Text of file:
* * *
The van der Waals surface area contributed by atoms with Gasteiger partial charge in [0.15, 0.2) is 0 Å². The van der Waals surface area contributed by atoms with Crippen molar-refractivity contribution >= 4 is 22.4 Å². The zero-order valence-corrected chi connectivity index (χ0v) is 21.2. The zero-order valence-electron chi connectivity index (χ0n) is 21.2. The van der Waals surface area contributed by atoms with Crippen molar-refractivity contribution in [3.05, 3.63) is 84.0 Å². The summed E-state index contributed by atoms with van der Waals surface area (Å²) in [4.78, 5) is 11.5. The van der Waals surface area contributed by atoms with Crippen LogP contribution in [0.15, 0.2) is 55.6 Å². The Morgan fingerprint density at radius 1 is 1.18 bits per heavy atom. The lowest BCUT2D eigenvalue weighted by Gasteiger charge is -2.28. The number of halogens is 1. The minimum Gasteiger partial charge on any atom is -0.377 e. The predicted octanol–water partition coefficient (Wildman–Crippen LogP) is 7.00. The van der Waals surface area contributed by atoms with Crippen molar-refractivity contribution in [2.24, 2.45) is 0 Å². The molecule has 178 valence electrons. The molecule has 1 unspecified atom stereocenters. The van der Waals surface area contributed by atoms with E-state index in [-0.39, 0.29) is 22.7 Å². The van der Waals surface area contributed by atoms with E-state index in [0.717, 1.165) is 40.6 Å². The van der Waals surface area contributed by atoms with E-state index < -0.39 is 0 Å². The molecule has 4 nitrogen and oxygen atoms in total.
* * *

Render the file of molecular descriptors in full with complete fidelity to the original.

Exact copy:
The van der Waals surface area contributed by atoms with Gasteiger partial charge in [0.15, 0.2) is 0 Å². The van der Waals surface area contributed by atoms with Crippen molar-refractivity contribution >= 4 is 22.4 Å². The zero-order valence-corrected chi connectivity index (χ0v) is 21.2. The zero-order valence-electron chi connectivity index (χ0n) is 21.2. The van der Waals surface area contributed by atoms with Crippen molar-refractivity contribution in [3.05, 3.63) is 84.0 Å². The summed E-state index contributed by atoms with van der Waals surface area (Å²) in [4.78, 5) is 11.5. The van der Waals surface area contributed by atoms with Crippen LogP contribution in [0.15, 0.2) is 55.6 Å². The Morgan fingerprint density at radius 1 is 1.18 bits per heavy atom. The lowest BCUT2D eigenvalue weighted by Gasteiger charge is -2.28. The number of halogens is 1. The minimum Gasteiger partial charge on any atom is -0.377 e. The predicted octanol–water partition coefficient (Wildman–Crippen LogP) is 7.00. The van der Waals surface area contributed by atoms with Crippen molar-refractivity contribution in [2.24, 2.45) is 0 Å². The molecule has 178 valence electrons. The molecule has 1 unspecified atom stereocenters. The van der Waals surface area contributed by atoms with E-state index in [-0.39, 0.29) is 22.7 Å². The van der Waals surface area contributed by atoms with E-state index in [0.717, 1.165) is 40.6 Å². The van der Waals surface area contributed by atoms with E-state index < -0.39 is 0 Å². The molecule has 4 nitrogen and oxygen atoms in total.